Archive for January, 2013

Small World: Review

Posted in default on January 20th, 2013 at 20:25:00

Small World is a game I’ve been interested in since I saw the first episode of Tabletop; it seemed a somewhat complex, but interesting game.

When thinking up gifts this Christmas, Kristan and I decided that it would be an interesting thing to get for Julie.

Today, we played for the first time, and it was fun! It was definitely a bit long for the first game — about two hours — but I think it’ll be a lot quicker the second time around. (It’s also a type of game that I could see working well on a computer — the physical interactions with all the options requires a fair amount of interpretation that isn’t trivially internalized.)

The basic idea of the เว็บพนันบอล ดีที่สุด game isn’t much different from Risk: You have territories. You conquer other territories. As yo are conquered, you lose pieces. Once you lose enough pieces, you pick a different race and start over; the end-game goal is to get as many ‘tokens’ (game points) as possible.

The race choices you have are limited to five at any given time, rotating through a set of 15; each race gets combined with a special power — things like “Flying”, which gives the ability to conquer non-adjacent territories, or “Mounted” which lowers the cost of conquering Farmland and Hills.

Since the race + power combinations are random (shuffle the deck of cards), you can get interesting combinations. Bivouwacking gives you 5 extra defense tokens to deploy as you wish, combined with Halflings, whose initial two regions can’t be conquered at all.

For Alicia, Kristan and I, the game was quite enjoyable and picked up throughout; Julie was a bit slower to pick it up, and lagged slightly towards the end of the game, but that doesn’t surprise me with ~2 hours of back and forth.

For people who like board games, I think that Small World would be a positive addition to any gaming collection, and I look forward to the chance to play with some friends who might be interested in the future.

My Job, simply: Local Search, Up-Goer Five Edition

Posted in default on January 20th, 2013 at 16:00:39

This morning, a couple of my friends shared their job descriptions in a text editor designed to only allow you to use the 1000 (or ‘ten hundred’) most commonly used words, inspired by an xkcd comic describing the Saturn V rocket using the same conditions.

I tried to do the same, describing my job working on the Local Search team for Nokia:

I try to take the words that people type into their phones and find the places they are looking for. Sometimes people can not type very well, which makes it harder. Sometimes the places that people are looking for are not places we know about, which also makes finding them harder.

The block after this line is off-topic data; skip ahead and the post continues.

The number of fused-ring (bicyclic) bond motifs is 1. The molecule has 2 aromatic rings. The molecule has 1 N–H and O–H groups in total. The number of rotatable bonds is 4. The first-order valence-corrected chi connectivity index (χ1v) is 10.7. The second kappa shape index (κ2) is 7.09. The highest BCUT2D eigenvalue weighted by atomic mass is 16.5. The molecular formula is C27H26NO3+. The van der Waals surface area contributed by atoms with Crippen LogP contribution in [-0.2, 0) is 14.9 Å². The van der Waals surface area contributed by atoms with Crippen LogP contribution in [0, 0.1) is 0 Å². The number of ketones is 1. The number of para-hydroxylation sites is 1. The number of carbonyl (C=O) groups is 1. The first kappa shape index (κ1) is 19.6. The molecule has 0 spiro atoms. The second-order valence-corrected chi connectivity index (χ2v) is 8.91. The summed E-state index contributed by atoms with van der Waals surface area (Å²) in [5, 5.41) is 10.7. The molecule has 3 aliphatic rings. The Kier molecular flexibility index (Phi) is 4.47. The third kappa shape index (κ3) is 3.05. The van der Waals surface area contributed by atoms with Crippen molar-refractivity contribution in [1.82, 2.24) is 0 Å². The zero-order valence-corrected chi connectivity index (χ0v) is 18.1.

I work on finding which places we show people, and which places we do not show people. There are many people who work on this problem. They use computers from their homes to tell me which searches show the right place.

Once we know which places are right, we tell a computer to try to show the right place more often. The computer looks at all the places it knows about, and tries to guess which way it should order the places to make sure as many people find the right place as possible.

Searching for places is a hard job. You need to know about places, know how people type when they try to find places, and put the best place first on a phone.

Edited based on feedback from a friend on Facebook to change the idiomatic use of the word “return”; original.

It was actually a fair amount easier than I thought — perhaps I didn’t go into as much detail as I would otherwise, and the writing certainly feels a bit stilted, but there was no part of my job that I felt I couldn’t describe reasonably well.


Posted in default on January 13th, 2013 at 01:58:40

Aaron Swartz was an incredible guy. He was constantly successful in making me feel completely inadequate — which is generally a pretty hard thing to do — and I can claim more success in my life than I would otherwise have had thanks to Aaron’s influence.

The world is worse off without him. My best to all his friends and family.

As a result of Aaron’s passing, I am going to change my recent practice of doing many things on Facebook only. Before, I would also have ensured that my content was made available in places that weren’t Facebook, because I felt that the freedom that other platforms offered me — as well as long term stability — were important. Of late, I have not stuck to that ideal — but the fact that I haven’t is a regression from a belief that I have always had, that sharing things only in walled gardens hurts everyone.

I think this is the kind of thing that I would have frowned upon in myself a decade ago, and there is no less reason now that it should upset me. Sharing information only in a single closed platform is bad for everyone. It’s time to go back to sticking to those principles, and making my information as free as it can be. (There are practical limits to anything, but “I’m a lazy bum” isn’t a good enough excuse.)